Tuesday, 08 October 2019 12:55

NZ out on its own

Written by  Pam Tipa

New Zealand is the only country actively considering a compulsory price on biological greenhouse gas emissions (GHG) from agriculture, the Ministry for the Environment (MfE) confirms.

This was indicated in an international review of agricultural policies commissioned by the Interim Climate Change Committee, MfE says, in answer to questions from Rural News.

“However, that is not to say that other countries are not directly or indirectly regulating emissions from their agricultural sectors.”  

It claims the option has been discussed repeatedly overseas, most recently in Ireland.

The Government recently consulted on policies to reduce emissions from agriculture, MfE says.  The key proposals consulted on were:

From 2025, pricing livestock emissions at farm level and fertiliser emissions at processor level. 

In the interim either a price on all agricultural emissions at processor level via the NZ Emissions Trading Scheme (ETS) from 2021 or a formal sector/ Government agreement to deliver a workable and effective farm level pricing scheme by 2025.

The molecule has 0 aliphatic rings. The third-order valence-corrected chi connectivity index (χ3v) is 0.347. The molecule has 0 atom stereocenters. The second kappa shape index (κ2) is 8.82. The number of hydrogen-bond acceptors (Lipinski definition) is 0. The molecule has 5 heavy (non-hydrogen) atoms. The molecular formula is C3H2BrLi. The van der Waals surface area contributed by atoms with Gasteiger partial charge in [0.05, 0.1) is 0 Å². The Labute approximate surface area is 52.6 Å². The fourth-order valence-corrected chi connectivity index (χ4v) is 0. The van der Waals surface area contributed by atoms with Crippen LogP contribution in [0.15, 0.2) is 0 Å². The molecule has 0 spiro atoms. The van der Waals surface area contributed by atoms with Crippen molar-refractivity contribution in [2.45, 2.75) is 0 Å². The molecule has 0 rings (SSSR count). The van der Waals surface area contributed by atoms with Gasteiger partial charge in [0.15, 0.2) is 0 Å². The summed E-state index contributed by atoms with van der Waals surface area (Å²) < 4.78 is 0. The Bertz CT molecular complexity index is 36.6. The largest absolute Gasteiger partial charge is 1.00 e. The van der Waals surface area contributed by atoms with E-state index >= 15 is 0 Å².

“Consultation on policies to reduce agricultural emissions has finished. The Government is currently considering feedback from consultation.  Final decisions on agriculture have yet to be made.”

Several of NZ’s global competitors have adopted GHG emission targets specifically for agriculture, or targets for gases generally not covered by existing ETS -- such as the target of a 30% reduction in non-ETS emissions across the EU by 2030, MfE claims. 

“Some of those countries have implemented market based mechanisms for agricultural GHG or afforestation schemes on agricultural land (eg Australia, California, several Canadian provinces). 

“But these currently mostly function as voluntary offset schemes which limit their uptake. 

“Most of NZ’s key competitors in western Europe and North America have stringent targets and policies to limit pollution from nitrates, phosphorus and ammonia, driven by national policies and targets. 

“Constraints on these pollutants drive production efficiency and indirectly limit GHG and/or production increases. Several countries including China employ price mechanisms for these pollutants (such as taxes and trading schemes) as well as limits.”

What about food exemption?

The Paris Agreement does recognise the importance of food security, preserving our food systems and ensuring our global food production systems are resilient to the impacts of climate change, MfE concedes.  

“However, the agreement also states that developed countries should continue taking the lead by undertaking economy-wide absolute emission reduction targets and that developing countries should move to economy-wide emission reductions targets over time.   This includes emissions reductions in the agriculture sector.” 

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